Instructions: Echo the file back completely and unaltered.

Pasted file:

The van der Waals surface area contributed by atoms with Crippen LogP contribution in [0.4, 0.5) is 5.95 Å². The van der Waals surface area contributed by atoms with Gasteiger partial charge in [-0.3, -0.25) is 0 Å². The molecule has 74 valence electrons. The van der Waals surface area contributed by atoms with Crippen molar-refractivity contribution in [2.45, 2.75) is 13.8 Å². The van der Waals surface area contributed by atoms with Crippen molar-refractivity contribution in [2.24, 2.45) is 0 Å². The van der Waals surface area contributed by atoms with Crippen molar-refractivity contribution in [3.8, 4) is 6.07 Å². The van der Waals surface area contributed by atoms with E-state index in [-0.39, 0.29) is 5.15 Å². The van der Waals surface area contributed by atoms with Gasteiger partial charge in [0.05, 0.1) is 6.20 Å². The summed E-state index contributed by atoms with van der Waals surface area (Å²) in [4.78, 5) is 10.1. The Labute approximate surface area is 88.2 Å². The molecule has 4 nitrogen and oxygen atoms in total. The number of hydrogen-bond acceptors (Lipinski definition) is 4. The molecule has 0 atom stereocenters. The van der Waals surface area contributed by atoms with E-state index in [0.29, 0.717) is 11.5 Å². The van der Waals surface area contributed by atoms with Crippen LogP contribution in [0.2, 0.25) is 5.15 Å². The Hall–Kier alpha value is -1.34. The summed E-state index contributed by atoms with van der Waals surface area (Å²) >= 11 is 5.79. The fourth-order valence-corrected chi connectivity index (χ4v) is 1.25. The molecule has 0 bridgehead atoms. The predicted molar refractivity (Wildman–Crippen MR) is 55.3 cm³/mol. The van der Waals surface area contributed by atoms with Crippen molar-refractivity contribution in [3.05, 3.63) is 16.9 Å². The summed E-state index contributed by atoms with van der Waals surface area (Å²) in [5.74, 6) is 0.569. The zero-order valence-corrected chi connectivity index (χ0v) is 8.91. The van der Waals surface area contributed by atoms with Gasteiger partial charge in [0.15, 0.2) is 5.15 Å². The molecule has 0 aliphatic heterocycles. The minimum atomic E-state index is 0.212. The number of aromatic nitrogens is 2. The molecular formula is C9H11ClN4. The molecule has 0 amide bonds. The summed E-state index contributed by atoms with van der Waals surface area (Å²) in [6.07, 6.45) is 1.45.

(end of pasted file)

The van der Waals surface area contributed by atoms with Crippen LogP contribution in [0.4, 0.5) is 5.95 Å². The van der Waals surface area contributed by atoms with Gasteiger partial charge in [-0.3, -0.25) is 0 Å². The molecule has 74 valence electrons. The van der Waals surface area contributed by atoms with Crippen molar-refractivity contribution in [2.45, 2.75) is 13.8 Å². The van der Waals surface area contributed by atoms with Crippen molar-refractivity contribution in [2.24, 2.45) is 0 Å². The van der Waals surface area contributed by atoms with Crippen molar-refractivity contribution in [3.8, 4) is 6.07 Å². The van der Waals surface area contributed by atoms with E-state index in [-0.39, 0.29) is 5.15 Å². The van der Waals surface area contributed by atoms with Gasteiger partial charge in [0.05, 0.1) is 6.20 Å². The summed E-state index contributed by atoms with van der Waals surface area (Å²) in [4.78, 5) is 10.1. The Labute approximate surface area is 88.2 Å². The molecule has 4 nitrogen and oxygen atoms in total. The number of hydrogen-bond acceptors (Lipinski definition) is 4. The molecule has 0 atom stereocenters. The van der Waals surface area contributed by atoms with E-state index in [0.29, 0.717) is 11.5 Å². The van der Waals surface area contributed by atoms with Crippen LogP contribution in [0.2, 0.25) is 5.15 Å². The Hall–Kier alpha value is -1.34. The summed E-state index contributed by atoms with van der Waals surface area (Å²) >= 11 is 5.79. The fourth-order valence-corrected chi connectivity index (χ4v) is 1.25. The molecule has 0 bridgehead atoms. The predicted molar refractivity (Wildman–Crippen MR) is 55.3 cm³/mol. The van der Waals surface area contributed by atoms with Crippen molar-refractivity contribution in [3.05, 3.63) is 16.9 Å². The summed E-state index contributed by atoms with van der Waals surface area (Å²) in [5.74, 6) is 0.569. The zero-order valence-corrected chi connectivity index (χ0v) is 8.91. The van der Waals surface area contributed by atoms with Gasteiger partial charge in [0.15, 0.2) is 5.15 Å². The molecule has 0 aliphatic heterocycles. The minimum atomic E-state index is 0.212. The number of aromatic nitrogens is 2. The molecular formula is C9H11ClN4. The molecule has 0 amide bonds. The summed E-state index contributed by atoms with van der Waals surface area (Å²) in [6.07, 6.45) is 1.45.